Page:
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Found 3 results

  1. It is easy to get sidetracked when researching the A6M2. It will inevitably lead the enthusiastic reader to Canada, which it did in my case. I didn't know that Mitsubishi's competitor Nakajima built Zero's, or that there were subtle (and obvious) ways of knowing the difference. One of those differences, the white surround to the Hinomaru, was one of the major features I wanted to incorporate in this build, since it highlights the dark shade of the grey with which the Zero was painted. Then I discovered the concept of the Houkoku presentation number, and that became number two on the wish list! How does this research end up in Canada you may ask? In 1968 an enterprising Canadian from Manitoba went in search of wreckage on Ballale Island in the Western Solomon Islands, and he hit the Nakajima built Houkoku A6M2 motherload. Three of them! They were chopped up (along with a Val), and carried out of the jungle by local labour, put onto boats and by the most amazing feat of horse trading ended up on Friendship Field in Carman, Manitoba. Their story is pretty complicated, but ends up in a collection of artefacts owned by the Blayd Corporation, also from Carman. A name that kept surfacing around these aircraft and research about them is Ryan Toews - another Canadian. Ryan's tweak list for building both of the Tamiya Zero's is a must read for anyone attempting these kits, and he has been a veritable gold mine of information for this project. You can see his contributions in the build thread, along with all the other information about the construction and painting that I won't rehash here. Since the tails of these aircraft were not attached to the wrecks, it is pure speculation at this stage to assign any identity other than the construction number. The aircraft is pictured soon after delivery to the island, having been assembled and test flown, awaiting the painting of unit identification. A final salute... Sean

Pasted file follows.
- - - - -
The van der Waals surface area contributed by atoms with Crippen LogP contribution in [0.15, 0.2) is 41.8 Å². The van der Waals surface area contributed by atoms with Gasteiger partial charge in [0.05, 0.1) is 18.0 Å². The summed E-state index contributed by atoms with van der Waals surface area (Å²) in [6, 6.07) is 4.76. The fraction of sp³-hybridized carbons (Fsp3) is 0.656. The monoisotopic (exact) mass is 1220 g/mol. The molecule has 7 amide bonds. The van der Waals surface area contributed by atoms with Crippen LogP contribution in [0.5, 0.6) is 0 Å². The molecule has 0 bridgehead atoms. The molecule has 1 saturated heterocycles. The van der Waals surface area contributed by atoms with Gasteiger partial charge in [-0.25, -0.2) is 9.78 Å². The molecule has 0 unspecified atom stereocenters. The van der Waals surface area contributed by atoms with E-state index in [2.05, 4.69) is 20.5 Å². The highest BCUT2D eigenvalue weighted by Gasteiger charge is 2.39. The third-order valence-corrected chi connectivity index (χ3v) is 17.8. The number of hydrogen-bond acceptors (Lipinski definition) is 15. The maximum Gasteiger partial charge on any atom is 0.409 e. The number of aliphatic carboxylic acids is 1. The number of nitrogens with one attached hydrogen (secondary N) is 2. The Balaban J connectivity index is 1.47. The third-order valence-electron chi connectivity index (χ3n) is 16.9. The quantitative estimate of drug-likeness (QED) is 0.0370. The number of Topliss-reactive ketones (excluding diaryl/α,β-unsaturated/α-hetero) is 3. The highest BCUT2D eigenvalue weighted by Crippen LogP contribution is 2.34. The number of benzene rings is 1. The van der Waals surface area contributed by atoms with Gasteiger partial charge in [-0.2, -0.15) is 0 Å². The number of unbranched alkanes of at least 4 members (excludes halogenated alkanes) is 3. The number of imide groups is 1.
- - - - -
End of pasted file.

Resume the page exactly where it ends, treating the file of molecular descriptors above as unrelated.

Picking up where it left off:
2. Next project will be Tamiyas Phanton F4 J. To be painted up as a F4-J (UK) using yellow hammer decals.The aim is to end up some where here Starting from here
  3. hi Aside from the Phantom project (still slowly going on) I am working another Spitfire. A mk16e the Belgian Air Force used just after the war. They got these in loan from the RAF because the ordered mk14's could not be delivered. These planes where very dirty, most airfields did not have concrete parking places. Camouflage is standard RAF with white lettering. I used the Tamiya 9c as the basis, and ordered extra the sprue FF from the 16e kit to make a 16e high back. You only need the FF sprue to change the wing , the rest is in the 9c box. With several corrections during the build, my own fault, should have done some information gathering before I started and not while building :-) We are ready to start the paint job. Jan The plane I intend to make , have ordered some Maketar masks for it. The Tamiya Spitfire ready for paint. Spitfire parked on PSP with lots of grass coming trough.
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